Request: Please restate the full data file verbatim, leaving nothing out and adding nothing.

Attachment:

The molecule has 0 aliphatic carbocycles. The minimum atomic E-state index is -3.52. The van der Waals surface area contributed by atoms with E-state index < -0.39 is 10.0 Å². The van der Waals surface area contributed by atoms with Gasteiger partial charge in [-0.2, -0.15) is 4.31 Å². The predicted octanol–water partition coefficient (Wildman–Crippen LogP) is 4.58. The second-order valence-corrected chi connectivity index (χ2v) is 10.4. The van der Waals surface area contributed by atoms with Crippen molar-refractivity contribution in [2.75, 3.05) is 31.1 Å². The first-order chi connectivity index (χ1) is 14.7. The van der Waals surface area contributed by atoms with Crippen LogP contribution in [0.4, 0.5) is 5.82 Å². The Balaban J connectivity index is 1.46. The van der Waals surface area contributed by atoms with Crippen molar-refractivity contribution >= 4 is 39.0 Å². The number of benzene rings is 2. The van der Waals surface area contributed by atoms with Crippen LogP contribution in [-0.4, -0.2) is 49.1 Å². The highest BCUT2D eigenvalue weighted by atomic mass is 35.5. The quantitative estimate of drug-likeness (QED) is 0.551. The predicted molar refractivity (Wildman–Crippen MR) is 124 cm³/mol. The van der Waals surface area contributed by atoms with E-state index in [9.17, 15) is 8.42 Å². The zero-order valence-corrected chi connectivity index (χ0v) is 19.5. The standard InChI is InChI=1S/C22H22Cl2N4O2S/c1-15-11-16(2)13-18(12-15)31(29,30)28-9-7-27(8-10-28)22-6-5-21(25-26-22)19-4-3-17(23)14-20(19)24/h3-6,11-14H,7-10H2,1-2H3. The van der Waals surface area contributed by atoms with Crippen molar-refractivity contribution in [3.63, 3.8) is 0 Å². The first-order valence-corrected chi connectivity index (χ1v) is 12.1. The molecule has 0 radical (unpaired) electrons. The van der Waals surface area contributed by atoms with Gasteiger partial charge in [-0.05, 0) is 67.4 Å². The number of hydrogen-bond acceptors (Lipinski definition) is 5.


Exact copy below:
The molecule has 0 aliphatic carbocycles. The minimum atomic E-state index is -3.52. The van der Waals surface area contributed by atoms with E-state index < -0.39 is 10.0 Å². The van der Waals surface area contributed by atoms with Gasteiger partial charge in [-0.2, -0.15) is 4.31 Å². The predicted octanol–water partition coefficient (Wildman–Crippen LogP) is 4.58. The second-order valence-corrected chi connectivity index (χ2v) is 10.4. The van der Waals surface area contributed by atoms with Crippen molar-refractivity contribution in [2.75, 3.05) is 31.1 Å². The first-order chi connectivity index (χ1) is 14.7. The van der Waals surface area contributed by atoms with Crippen LogP contribution in [0.4, 0.5) is 5.82 Å². The Balaban J connectivity index is 1.46. The van der Waals surface area contributed by atoms with Crippen molar-refractivity contribution >= 4 is 39.0 Å². The number of benzene rings is 2. The van der Waals surface area contributed by atoms with Crippen LogP contribution in [-0.4, -0.2) is 49.1 Å². The highest BCUT2D eigenvalue weighted by atomic mass is 35.5. The quantitative estimate of drug-likeness (QED) is 0.551. The predicted molar refractivity (Wildman–Crippen MR) is 124 cm³/mol. The van der Waals surface area contributed by atoms with E-state index in [9.17, 15) is 8.42 Å². The zero-order valence-corrected chi connectivity index (χ0v) is 19.5. The standard InChI is InChI=1S/C22H22Cl2N4O2S/c1-15-11-16(2)13-18(12-15)31(29,30)28-9-7-27(8-10-28)22-6-5-21(25-26-22)19-4-3-17(23)14-20(19)24/h3-6,11-14H,7-10H2,1-2H3. The van der Waals surface area contributed by atoms with Crippen molar-refractivity contribution in [3.63, 3.8) is 0 Å². The first-order valence-corrected chi connectivity index (χ1v) is 12.1. The molecule has 0 radical (unpaired) electrons. The van der Waals surface area contributed by atoms with Gasteiger partial charge in [-0.05, 0) is 67.4 Å². The number of hydrogen-bond acceptors (Lipinski definition) is 5.